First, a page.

-- Einstein: "The intuitive mind is a sacred gift, and the rational mind is a faithful servant. We have created a society that honors the servant and has forgotten the gift." I'm Poopiekat!!

View Topapilot's profile


172 posts in 4046 days

#7 posted 12-24-2008 08:44 AM

Oh yes! Get the mooda out of your gimba and achieve kaizan!

I must say that I do like my shop space neat, and I do get more accomplished when everything has a place. Over time, the minimum acceptable scrap size to keep has gone up and up; all my mobile tools are comming to rest in a ‘perminent’ location; and like items are all together.

Sometimes I see pictures of peoples shops and I just want to show up with a dumpster and a shovel…

View Bob #2's profile

Bob #2

3810 posts in 4227 days

#8 posted 12-24-2008 04:00 PM

Dentists and many surgeons use “tray” set ups the contain everything related to a specific task.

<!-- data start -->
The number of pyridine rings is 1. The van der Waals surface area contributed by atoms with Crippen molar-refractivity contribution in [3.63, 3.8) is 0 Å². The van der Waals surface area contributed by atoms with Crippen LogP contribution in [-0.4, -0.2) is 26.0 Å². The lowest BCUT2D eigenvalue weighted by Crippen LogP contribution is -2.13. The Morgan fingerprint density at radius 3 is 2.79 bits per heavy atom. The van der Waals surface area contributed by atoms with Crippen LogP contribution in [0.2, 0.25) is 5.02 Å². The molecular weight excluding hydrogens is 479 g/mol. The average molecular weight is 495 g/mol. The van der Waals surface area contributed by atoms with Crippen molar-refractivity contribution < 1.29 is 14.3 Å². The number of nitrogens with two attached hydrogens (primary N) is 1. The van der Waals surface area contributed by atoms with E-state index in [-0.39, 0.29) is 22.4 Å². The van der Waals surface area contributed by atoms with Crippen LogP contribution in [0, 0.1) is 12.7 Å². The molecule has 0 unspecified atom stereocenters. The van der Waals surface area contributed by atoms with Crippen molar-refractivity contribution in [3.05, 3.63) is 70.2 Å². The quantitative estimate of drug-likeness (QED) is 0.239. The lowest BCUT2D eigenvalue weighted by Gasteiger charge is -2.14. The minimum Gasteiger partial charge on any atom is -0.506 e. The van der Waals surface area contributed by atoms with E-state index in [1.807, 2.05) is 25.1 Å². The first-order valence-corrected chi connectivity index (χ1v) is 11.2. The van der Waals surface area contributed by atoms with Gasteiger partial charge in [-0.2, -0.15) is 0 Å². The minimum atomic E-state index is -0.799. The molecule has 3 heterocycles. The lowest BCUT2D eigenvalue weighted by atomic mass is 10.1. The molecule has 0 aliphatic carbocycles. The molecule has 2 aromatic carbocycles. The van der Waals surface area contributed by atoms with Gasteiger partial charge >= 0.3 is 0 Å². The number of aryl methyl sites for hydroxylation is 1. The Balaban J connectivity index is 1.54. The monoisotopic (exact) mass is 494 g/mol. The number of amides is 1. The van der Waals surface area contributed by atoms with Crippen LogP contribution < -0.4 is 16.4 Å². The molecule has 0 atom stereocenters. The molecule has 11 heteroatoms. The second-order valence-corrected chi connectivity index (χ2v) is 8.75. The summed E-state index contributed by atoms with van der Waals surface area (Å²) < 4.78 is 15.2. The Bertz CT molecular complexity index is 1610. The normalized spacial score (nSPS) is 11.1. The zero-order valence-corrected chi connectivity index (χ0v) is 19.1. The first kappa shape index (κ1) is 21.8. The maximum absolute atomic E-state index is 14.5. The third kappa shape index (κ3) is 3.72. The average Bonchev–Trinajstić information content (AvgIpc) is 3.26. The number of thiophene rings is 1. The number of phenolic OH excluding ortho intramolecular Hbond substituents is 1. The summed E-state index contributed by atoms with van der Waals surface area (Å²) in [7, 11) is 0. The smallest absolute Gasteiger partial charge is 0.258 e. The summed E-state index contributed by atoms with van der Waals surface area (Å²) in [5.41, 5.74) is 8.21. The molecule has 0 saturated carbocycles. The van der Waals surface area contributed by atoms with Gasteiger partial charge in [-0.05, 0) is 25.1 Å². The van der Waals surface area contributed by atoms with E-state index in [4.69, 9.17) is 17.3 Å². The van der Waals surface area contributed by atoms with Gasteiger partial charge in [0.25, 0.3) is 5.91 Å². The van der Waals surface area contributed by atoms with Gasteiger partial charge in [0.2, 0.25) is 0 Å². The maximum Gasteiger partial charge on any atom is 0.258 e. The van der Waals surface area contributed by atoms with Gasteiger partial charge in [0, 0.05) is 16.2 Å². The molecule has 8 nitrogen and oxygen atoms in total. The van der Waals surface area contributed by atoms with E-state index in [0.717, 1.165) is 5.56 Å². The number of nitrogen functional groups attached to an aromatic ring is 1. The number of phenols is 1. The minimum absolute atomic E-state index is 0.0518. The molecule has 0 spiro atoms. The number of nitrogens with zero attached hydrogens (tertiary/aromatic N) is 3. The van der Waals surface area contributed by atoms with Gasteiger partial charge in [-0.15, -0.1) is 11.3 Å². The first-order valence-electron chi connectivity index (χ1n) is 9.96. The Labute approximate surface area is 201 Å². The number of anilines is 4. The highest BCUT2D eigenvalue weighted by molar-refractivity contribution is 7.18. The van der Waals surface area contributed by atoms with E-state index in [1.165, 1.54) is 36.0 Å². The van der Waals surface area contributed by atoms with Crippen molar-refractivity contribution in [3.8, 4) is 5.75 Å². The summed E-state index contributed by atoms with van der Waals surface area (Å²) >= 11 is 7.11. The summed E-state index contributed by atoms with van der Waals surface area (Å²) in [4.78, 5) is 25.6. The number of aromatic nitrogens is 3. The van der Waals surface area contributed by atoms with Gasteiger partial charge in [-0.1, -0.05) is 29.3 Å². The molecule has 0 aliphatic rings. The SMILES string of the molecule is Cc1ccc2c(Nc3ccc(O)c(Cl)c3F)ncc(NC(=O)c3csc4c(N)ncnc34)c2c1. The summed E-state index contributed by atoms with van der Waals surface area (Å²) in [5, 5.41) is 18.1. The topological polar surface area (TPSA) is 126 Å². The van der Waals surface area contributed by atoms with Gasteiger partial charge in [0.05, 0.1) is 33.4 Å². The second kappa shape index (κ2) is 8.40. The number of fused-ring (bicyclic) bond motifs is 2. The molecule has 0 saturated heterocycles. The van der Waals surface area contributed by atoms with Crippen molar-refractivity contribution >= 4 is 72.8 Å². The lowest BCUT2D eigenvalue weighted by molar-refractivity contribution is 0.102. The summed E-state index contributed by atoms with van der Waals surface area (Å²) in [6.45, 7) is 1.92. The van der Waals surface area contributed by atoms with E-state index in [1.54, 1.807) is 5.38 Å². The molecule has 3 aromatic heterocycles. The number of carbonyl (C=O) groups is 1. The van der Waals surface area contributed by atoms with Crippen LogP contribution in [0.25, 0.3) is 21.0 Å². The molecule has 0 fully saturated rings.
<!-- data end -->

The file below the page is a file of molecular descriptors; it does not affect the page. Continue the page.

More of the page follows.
I have adopted some of that system in my shop and it does make it somewhat easier.
For instance, everything for hand made dovetails is located in a hand basket that stores beneath my bench.
My chisels are hinged under the nearest cabinet and drop down of use.
My most used hand clamps are directly above my bench within arms length.

I’m still working on it but essentially I would like my least used equipment the farthest from my main work area.
My not used in one year stuff moved to locatable storage or sold. Scraps stored outside if at all.

p.s. at last count I have accumulated 7 tool belts, none of which I wear in the shop as they catch on everything Either they get a new home or use or they will have to live in the garage.


-- A mind, like a home, is furnished by its owner